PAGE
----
Of course all these models are approximate: hydraulophones are approximately presement-responsive, pianos are approximately velocity-responsive, etc..
The concepts of absement and presement originated in regards to flow-based musical instruments like hydraulophones, but may be applied to any area of physics, as they exist along the hierarchy of the derivatives of displacement.
A very slow-responding pipe-organ with tracker-action can often exhibit an effect similar to that of a hydraulophone, when it takes time for the wind and sound levels to build up, so that the sound level is approximately the product of how far down a key is pressed and how long it is held down for.
The concept of absement may also be applied to communications theory. For example, the difficulty in maintaining a communications channel (wired or wireless) increases with distance as well as with the time for which the channel must be kept active.
As a crude but simple example, absement may be used, very approximately, to model the cost of a long-distance phone call as the product of distance and time. A short-duration call over a long distance might, for example, represent the same quantity of absement as a long-duration call over a shorter distance.
Absement may also be used in sociological studies, i.e. we might express loneliness or homesickness as a product of distance from home and time away from home. Simply put, the old aphorism “absence makes the heart grow fonder” has been expressed as “absement makes the heart grow fonder”, to suggest that it matters both how absent one is (i.e. how far), as well as for how long one is absent.
Absement versus presement
Absement refers to the time-distance product (or more precisely the integral of displacement) away from a reference point, whereas the integral of reciprocal position, called presement, refers to the closeness, compounded over time.
The word “presement” is a portmanteau constructed from the words presence and displacement.
Placement (scalar quantity, nearness) is defined as the reciprocal of the position’s magnitude ( i.e., the reciprocal of the distance, an scalar quantity), and presement refers to the time-integral of placement. Most notably, with some high-pressure hydraulophones, it is physically impossible to fully obstruct a water jet, so position can never reach zero, and thus placement remains finite, as does its time integral, presement.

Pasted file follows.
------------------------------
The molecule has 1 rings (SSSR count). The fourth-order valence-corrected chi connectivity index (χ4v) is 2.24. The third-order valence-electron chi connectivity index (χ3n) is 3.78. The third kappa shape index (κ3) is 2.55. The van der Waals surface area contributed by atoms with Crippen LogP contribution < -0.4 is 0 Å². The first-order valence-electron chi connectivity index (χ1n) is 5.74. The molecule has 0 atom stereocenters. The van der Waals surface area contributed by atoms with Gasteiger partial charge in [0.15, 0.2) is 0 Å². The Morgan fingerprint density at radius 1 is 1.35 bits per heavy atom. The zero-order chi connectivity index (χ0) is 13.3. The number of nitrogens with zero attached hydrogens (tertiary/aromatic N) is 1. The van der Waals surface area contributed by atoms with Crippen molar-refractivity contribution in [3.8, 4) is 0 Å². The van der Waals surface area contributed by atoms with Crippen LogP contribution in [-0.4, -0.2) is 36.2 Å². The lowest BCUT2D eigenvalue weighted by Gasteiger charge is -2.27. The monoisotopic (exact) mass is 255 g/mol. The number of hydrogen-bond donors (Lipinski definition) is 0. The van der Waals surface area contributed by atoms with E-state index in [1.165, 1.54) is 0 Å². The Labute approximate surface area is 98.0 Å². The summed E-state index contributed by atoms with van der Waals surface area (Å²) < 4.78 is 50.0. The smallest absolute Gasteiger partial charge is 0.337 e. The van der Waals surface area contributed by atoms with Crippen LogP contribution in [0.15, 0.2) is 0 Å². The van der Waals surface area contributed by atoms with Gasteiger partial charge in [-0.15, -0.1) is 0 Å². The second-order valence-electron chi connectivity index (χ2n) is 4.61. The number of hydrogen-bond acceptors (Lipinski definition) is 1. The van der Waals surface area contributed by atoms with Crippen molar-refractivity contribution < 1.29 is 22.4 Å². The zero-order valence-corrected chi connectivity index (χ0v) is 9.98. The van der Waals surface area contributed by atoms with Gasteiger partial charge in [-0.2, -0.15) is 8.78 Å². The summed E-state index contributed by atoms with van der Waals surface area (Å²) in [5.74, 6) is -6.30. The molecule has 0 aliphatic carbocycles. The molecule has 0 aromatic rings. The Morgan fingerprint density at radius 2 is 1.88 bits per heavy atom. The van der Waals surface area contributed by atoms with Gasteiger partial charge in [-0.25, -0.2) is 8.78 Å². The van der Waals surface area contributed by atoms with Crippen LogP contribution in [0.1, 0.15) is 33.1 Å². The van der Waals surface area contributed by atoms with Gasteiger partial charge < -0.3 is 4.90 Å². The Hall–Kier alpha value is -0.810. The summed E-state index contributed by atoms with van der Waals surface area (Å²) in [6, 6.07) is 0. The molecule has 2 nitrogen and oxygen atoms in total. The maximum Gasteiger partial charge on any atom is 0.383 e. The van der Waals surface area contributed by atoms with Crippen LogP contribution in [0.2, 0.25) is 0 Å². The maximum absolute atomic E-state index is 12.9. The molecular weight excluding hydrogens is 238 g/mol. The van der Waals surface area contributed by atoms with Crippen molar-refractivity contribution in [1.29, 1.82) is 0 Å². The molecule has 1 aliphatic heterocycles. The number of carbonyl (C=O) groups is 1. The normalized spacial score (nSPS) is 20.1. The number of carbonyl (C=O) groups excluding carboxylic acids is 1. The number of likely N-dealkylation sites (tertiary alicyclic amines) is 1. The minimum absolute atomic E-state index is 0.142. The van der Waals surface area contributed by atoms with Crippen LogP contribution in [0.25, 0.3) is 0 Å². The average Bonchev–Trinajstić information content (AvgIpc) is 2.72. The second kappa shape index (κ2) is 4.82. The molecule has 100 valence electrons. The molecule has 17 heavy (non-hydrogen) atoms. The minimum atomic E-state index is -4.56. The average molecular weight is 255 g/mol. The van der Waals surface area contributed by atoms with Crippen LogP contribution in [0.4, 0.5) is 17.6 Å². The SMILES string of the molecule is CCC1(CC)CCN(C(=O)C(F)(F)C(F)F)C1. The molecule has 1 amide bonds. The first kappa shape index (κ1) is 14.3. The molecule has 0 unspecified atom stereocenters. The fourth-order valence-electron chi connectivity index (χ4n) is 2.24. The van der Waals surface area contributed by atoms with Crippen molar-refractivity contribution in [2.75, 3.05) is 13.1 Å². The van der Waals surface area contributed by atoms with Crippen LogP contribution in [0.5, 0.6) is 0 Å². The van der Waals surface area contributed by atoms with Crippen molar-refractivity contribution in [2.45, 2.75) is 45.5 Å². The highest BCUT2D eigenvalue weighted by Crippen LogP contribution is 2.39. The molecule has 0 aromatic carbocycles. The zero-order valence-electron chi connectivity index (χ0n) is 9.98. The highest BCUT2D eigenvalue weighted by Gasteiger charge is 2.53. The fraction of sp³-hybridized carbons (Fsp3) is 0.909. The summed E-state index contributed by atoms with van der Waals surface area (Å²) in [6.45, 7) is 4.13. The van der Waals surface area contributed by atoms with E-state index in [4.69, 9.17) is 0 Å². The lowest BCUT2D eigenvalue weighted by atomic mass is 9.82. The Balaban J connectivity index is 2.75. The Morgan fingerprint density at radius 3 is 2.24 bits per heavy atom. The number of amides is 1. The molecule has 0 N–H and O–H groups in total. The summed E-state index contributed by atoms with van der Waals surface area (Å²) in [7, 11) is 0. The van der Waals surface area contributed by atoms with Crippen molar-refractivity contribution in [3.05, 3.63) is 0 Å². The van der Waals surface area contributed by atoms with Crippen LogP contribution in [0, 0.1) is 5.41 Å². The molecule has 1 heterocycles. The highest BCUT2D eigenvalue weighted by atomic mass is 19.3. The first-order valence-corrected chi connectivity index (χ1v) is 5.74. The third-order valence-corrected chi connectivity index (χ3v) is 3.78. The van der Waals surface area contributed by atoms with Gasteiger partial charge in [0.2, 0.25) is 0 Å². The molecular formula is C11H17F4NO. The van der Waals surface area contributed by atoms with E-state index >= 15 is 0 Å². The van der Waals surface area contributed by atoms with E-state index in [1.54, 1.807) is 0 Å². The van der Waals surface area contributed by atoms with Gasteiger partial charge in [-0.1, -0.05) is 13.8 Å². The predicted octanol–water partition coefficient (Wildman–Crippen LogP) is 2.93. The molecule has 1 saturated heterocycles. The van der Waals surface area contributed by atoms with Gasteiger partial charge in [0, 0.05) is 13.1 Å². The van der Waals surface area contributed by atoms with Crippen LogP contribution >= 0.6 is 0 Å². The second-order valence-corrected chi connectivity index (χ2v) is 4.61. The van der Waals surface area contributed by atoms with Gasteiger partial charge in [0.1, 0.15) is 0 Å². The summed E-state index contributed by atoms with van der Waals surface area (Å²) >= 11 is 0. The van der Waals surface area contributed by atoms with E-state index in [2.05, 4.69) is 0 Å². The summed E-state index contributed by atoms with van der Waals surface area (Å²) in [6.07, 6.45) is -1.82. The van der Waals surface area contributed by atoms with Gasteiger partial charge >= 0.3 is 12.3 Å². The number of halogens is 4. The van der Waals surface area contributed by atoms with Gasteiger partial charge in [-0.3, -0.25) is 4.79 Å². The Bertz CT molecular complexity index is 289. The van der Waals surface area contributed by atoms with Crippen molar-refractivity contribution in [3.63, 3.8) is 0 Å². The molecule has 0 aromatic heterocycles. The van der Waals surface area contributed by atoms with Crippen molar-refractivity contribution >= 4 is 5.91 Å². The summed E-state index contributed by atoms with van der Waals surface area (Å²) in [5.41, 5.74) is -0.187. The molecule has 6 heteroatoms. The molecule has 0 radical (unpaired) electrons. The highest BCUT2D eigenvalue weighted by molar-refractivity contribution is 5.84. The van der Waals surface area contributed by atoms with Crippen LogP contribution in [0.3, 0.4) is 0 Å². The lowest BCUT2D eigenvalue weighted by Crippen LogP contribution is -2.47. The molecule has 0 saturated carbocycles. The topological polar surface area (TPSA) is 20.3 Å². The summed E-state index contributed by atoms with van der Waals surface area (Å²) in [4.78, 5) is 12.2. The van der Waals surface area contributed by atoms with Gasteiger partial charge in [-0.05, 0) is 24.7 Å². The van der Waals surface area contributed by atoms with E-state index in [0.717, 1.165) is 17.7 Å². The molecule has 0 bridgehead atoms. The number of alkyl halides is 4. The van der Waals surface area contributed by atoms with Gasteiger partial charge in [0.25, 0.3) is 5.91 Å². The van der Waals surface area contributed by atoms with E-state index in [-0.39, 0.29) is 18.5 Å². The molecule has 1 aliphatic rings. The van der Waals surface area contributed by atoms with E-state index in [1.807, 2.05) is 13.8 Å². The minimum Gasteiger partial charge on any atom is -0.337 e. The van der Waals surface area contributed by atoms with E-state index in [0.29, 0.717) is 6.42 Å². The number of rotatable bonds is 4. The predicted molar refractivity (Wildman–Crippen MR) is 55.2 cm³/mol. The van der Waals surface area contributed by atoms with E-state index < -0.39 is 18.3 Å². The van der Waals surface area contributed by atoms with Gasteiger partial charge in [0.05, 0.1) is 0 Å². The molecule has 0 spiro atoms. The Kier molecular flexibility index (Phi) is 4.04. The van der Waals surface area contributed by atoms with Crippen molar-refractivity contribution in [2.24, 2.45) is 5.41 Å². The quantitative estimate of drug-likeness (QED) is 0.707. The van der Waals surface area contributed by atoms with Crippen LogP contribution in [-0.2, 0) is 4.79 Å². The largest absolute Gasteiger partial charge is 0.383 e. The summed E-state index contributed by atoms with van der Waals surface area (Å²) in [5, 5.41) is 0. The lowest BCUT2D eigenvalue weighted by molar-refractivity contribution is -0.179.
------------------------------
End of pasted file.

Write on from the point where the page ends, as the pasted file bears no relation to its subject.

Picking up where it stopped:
and where d is the distance , with the origin fixed to the zero vector. Simply put, absement is the time-integral of farness, and presement is the time-integral of nearness, to a given point (e.g. farness or nearness of a musicians finger to/from the exit port of a water jet in a hydraulophone).
Physical dimensions of placement are while the physical dimensions of presement are
Lower-order derivatives (higher-order integrals)
Some hydraulophones, such as the North Nessie (the hydraulophone on the North side of hydraulophone circle) at the Ontario Science Centre consist of cascaded hydraulophonic mechanisms, resulting in a double-integrating effect. In particular, the hydraulophone is linked indirectly to the North pipes, such that the water in direct physical contact with the fingers of the musician is not the same water in the organ pipes. As a result of this indirection, the instrument itself responds to presement/absement, the first integral of position whereas the pipes respond absemently to the action in the instrument, i.e. to the second integral of position of the player’s fingers. The time-integral of the time-integral of position is called absity/presity.
Absity is a portmanteau formed from the words absement (or absence) and velocity.
Following this pattern, higher time integrals of displacement may be named as follows:
1) Absement or absition is the integral of displacement.
2) Absity is the double integral of displacement.
3) Abseleration is the triple integral of displacement.
4) Abserk is the fourth integral of displacement.
5) Absounce is the fifth integral of displacement.
Likewise, presement, presity, preseleration, and similar words, are the integrals of reciprocal displacement (nearness).
Although there are no three-stage hydraulophones currently being manufactured as products, there are a number of three-stage (and some with higher numbers of stages) hydraulophone prototypes, in which some elements of the sound production respond to absity/presity, abseleration/preseleration, etc.
Derivatives of momentum
In Physics, momentum is defined as the product of mass and velocity, i.e.,
or mathematically speaking
Moreover, we define the concept of “force” as the rate of change of momentum with respect to time, i.e.,
It mass does not depend on the time, we get
Can we define names for the next derivatives of momentum with respect to time? Of course, we can. It is only a nominal issue. There is a famous “poem” about this:
“Momentum equals mass times velocity. Force equals mass times acceleration. Yank equals mass times jerk. Tug equals mass times snap. Snatch equals mass times crackle. Shake equals mass times pop.”
If mass is not constant, the common definitions of higher derivatives of momentum are as follows ( the last equality is obtained supposing the mass is constant with time):